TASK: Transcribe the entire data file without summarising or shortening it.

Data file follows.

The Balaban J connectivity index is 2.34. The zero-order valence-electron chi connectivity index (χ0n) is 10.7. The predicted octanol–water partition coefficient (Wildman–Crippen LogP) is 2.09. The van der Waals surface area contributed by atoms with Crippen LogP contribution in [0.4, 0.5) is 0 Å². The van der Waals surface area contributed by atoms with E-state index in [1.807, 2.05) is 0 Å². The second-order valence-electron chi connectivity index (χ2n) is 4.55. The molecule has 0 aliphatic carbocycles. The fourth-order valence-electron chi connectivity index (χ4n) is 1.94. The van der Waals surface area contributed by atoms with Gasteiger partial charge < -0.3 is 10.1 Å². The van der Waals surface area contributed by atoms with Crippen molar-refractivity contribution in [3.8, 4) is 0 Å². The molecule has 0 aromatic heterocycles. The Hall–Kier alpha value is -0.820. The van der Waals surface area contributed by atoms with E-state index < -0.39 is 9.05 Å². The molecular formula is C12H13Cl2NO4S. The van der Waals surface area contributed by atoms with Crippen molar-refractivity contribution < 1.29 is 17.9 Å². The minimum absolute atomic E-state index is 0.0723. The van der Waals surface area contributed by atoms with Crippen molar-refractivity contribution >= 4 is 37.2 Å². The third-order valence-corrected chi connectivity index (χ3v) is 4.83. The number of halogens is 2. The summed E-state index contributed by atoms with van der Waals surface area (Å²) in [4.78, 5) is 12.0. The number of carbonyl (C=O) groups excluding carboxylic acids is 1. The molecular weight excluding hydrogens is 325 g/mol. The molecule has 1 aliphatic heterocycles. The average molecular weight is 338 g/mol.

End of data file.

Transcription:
The Balaban J connectivity index is 2.34. The zero-order valence-electron chi connectivity index (χ0n) is 10.7. The predicted octanol–water partition coefficient (Wildman–Crippen LogP) is 2.09. The van der Waals surface area contributed by atoms with Crippen LogP contribution in [0.4, 0.5) is 0 Å². The van der Waals surface area contributed by atoms with E-state index in [1.807, 2.05) is 0 Å². The second-order valence-electron chi connectivity index (χ2n) is 4.55. The molecule has 0 aliphatic carbocycles. The fourth-order valence-electron chi connectivity index (χ4n) is 1.94. The van der Waals surface area contributed by atoms with Gasteiger partial charge < -0.3 is 10.1 Å². The van der Waals surface area contributed by atoms with Crippen molar-refractivity contribution in [3.8, 4) is 0 Å². The molecule has 0 aromatic heterocycles. The Hall–Kier alpha value is -0.820. The van der Waals surface area contributed by atoms with E-state index < -0.39 is 9.05 Å². The molecular formula is C12H13Cl2NO4S. The van der Waals surface area contributed by atoms with Crippen molar-refractivity contribution < 1.29 is 17.9 Å². The minimum absolute atomic E-state index is 0.0723. The van der Waals surface area contributed by atoms with Crippen molar-refractivity contribution >= 4 is 37.2 Å². The third-order valence-corrected chi connectivity index (χ3v) is 4.83. The number of halogens is 2. The summed E-state index contributed by atoms with van der Waals surface area (Å²) in [4.78, 5) is 12.0. The number of carbonyl (C=O) groups excluding carboxylic acids is 1. The molecular weight excluding hydrogens is 325 g/mol. The molecule has 1 aliphatic heterocycles. The average molecular weight is 338 g/mol.